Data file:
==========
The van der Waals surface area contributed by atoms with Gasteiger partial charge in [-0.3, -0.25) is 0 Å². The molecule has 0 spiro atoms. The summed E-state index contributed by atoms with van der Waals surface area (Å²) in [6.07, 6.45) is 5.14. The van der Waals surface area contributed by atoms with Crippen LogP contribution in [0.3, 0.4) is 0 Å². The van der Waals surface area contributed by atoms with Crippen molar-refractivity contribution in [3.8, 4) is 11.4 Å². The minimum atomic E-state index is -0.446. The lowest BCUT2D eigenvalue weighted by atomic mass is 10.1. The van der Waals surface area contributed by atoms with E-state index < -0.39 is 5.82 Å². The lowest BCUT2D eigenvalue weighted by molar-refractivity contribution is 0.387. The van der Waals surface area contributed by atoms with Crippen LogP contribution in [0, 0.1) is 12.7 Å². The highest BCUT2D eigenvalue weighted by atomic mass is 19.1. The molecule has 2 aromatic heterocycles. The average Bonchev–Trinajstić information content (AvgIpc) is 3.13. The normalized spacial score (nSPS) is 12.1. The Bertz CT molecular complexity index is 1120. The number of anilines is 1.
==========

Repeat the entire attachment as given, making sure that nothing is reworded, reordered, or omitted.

The van der Waals surface area contributed by atoms with Gasteiger partial charge in [-0.3, -0.25) is 0 Å². The molecule has 0 spiro atoms. The summed E-state index contributed by atoms with van der Waals surface area (Å²) in [6.07, 6.45) is 5.14. The van der Waals surface area contributed by atoms with Crippen LogP contribution in [0.3, 0.4) is 0 Å². The van der Waals surface area contributed by atoms with Crippen molar-refractivity contribution in [3.8, 4) is 11.4 Å². The minimum atomic E-state index is -0.446. The lowest BCUT2D eigenvalue weighted by atomic mass is 10.1. The van der Waals surface area contributed by atoms with E-state index < -0.39 is 5.82 Å². The lowest BCUT2D eigenvalue weighted by molar-refractivity contribution is 0.387. The van der Waals surface area contributed by atoms with Crippen LogP contribution in [0, 0.1) is 12.7 Å². The highest BCUT2D eigenvalue weighted by atomic mass is 19.1. The molecule has 2 aromatic heterocycles. The average Bonchev–Trinajstić information content (AvgIpc) is 3.13. The normalized spacial score (nSPS) is 12.1. The Bertz CT molecular complexity index is 1120. The number of anilines is 1.